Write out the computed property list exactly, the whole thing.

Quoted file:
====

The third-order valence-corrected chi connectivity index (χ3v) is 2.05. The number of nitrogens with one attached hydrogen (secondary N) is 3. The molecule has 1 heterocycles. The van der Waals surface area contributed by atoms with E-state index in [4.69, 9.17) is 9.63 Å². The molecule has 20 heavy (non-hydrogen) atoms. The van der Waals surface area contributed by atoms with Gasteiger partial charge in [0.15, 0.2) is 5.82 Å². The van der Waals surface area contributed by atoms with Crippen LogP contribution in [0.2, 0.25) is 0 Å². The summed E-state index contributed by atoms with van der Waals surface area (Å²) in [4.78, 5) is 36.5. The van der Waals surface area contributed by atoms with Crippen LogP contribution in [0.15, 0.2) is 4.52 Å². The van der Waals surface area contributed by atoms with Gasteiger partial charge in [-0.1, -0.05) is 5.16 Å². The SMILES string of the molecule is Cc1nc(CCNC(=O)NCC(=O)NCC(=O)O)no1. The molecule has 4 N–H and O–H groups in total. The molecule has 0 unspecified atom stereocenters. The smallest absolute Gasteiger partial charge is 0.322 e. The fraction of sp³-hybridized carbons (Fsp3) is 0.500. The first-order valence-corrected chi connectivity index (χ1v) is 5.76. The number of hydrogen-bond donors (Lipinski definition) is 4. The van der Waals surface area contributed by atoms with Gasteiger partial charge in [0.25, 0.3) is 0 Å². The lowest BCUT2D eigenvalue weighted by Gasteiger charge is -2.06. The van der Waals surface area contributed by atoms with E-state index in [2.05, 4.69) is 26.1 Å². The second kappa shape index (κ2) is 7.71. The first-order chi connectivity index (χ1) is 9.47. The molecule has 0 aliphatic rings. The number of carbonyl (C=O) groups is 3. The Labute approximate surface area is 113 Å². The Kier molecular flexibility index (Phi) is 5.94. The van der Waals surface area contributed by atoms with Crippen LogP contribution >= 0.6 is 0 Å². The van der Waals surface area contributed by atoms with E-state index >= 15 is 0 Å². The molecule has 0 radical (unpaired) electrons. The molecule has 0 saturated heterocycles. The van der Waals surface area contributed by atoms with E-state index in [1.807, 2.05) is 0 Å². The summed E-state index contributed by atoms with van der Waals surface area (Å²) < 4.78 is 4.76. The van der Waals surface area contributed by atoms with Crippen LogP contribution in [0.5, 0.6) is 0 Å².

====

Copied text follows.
The third-order valence-corrected chi connectivity index (χ3v) is 2.05. The number of nitrogens with one attached hydrogen (secondary N) is 3. The molecule has 1 heterocycles. The van der Waals surface area contributed by atoms with E-state index in [4.69, 9.17) is 9.63 Å². The molecule has 20 heavy (non-hydrogen) atoms. The van der Waals surface area contributed by atoms with Gasteiger partial charge in [0.15, 0.2) is 5.82 Å². The van der Waals surface area contributed by atoms with Crippen LogP contribution in [0.2, 0.25) is 0 Å². The summed E-state index contributed by atoms with van der Waals surface area (Å²) in [4.78, 5) is 36.5. The van der Waals surface area contributed by atoms with Crippen LogP contribution in [0.15, 0.2) is 4.52 Å². The van der Waals surface area contributed by atoms with Gasteiger partial charge in [-0.1, -0.05) is 5.16 Å². The SMILES string of the molecule is Cc1nc(CCNC(=O)NCC(=O)NCC(=O)O)no1. The molecule has 4 N–H and O–H groups in total. The molecule has 0 unspecified atom stereocenters. The smallest absolute Gasteiger partial charge is 0.322 e. The fraction of sp³-hybridized carbons (Fsp3) is 0.500. The first-order valence-corrected chi connectivity index (χ1v) is 5.76. The number of hydrogen-bond donors (Lipinski definition) is 4. The van der Waals surface area contributed by atoms with Gasteiger partial charge in [0.25, 0.3) is 0 Å². The lowest BCUT2D eigenvalue weighted by Gasteiger charge is -2.06. The van der Waals surface area contributed by atoms with E-state index in [2.05, 4.69) is 26.1 Å². The second kappa shape index (κ2) is 7.71. The first-order chi connectivity index (χ1) is 9.47. The molecule has 0 aliphatic rings. The number of carbonyl (C=O) groups is 3. The Labute approximate surface area is 113 Å². The Kier molecular flexibility index (Phi) is 5.94. The van der Waals surface area contributed by atoms with Crippen LogP contribution >= 0.6 is 0 Å². The van der Waals surface area contributed by atoms with E-state index >= 15 is 0 Å². The molecule has 0 radical (unpaired) electrons. The molecule has 0 saturated heterocycles. The van der Waals surface area contributed by atoms with E-state index in [1.807, 2.05) is 0 Å². The summed E-state index contributed by atoms with van der Waals surface area (Å²) < 4.78 is 4.76. The van der Waals surface area contributed by atoms with Crippen LogP contribution in [0.5, 0.6) is 0 Å².